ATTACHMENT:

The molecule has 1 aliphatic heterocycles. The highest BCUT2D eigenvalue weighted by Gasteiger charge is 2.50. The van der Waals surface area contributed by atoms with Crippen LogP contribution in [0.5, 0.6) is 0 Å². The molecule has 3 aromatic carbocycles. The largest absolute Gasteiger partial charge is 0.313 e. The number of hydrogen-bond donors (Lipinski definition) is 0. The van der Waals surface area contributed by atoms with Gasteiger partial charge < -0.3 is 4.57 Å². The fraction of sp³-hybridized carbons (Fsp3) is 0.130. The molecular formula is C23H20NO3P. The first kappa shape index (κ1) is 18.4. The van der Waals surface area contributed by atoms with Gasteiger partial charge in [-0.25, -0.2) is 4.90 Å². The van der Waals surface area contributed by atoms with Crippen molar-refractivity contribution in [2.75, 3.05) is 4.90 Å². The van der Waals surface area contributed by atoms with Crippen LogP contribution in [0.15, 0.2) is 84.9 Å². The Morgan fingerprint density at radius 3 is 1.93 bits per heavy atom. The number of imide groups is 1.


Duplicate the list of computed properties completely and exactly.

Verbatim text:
The molecule has 1 aliphatic heterocycles. The highest BCUT2D eigenvalue weighted by Gasteiger charge is 2.50. The van der Waals surface area contributed by atoms with Crippen LogP contribution in [0.5, 0.6) is 0 Å². The molecule has 3 aromatic carbocycles. The largest absolute Gasteiger partial charge is 0.313 e. The number of hydrogen-bond donors (Lipinski definition) is 0. The van der Waals surface area contributed by atoms with Gasteiger partial charge < -0.3 is 4.57 Å². The fraction of sp³-hybridized carbons (Fsp3) is 0.130. The molecular formula is C23H20NO3P. The first kappa shape index (κ1) is 18.4. The van der Waals surface area contributed by atoms with Gasteiger partial charge in [-0.25, -0.2) is 4.90 Å². The van der Waals surface area contributed by atoms with Crippen molar-refractivity contribution in [2.75, 3.05) is 4.90 Å². The van der Waals surface area contributed by atoms with Crippen LogP contribution in [0.15, 0.2) is 84.9 Å². The Morgan fingerprint density at radius 3 is 1.93 bits per heavy atom. The number of imide groups is 1.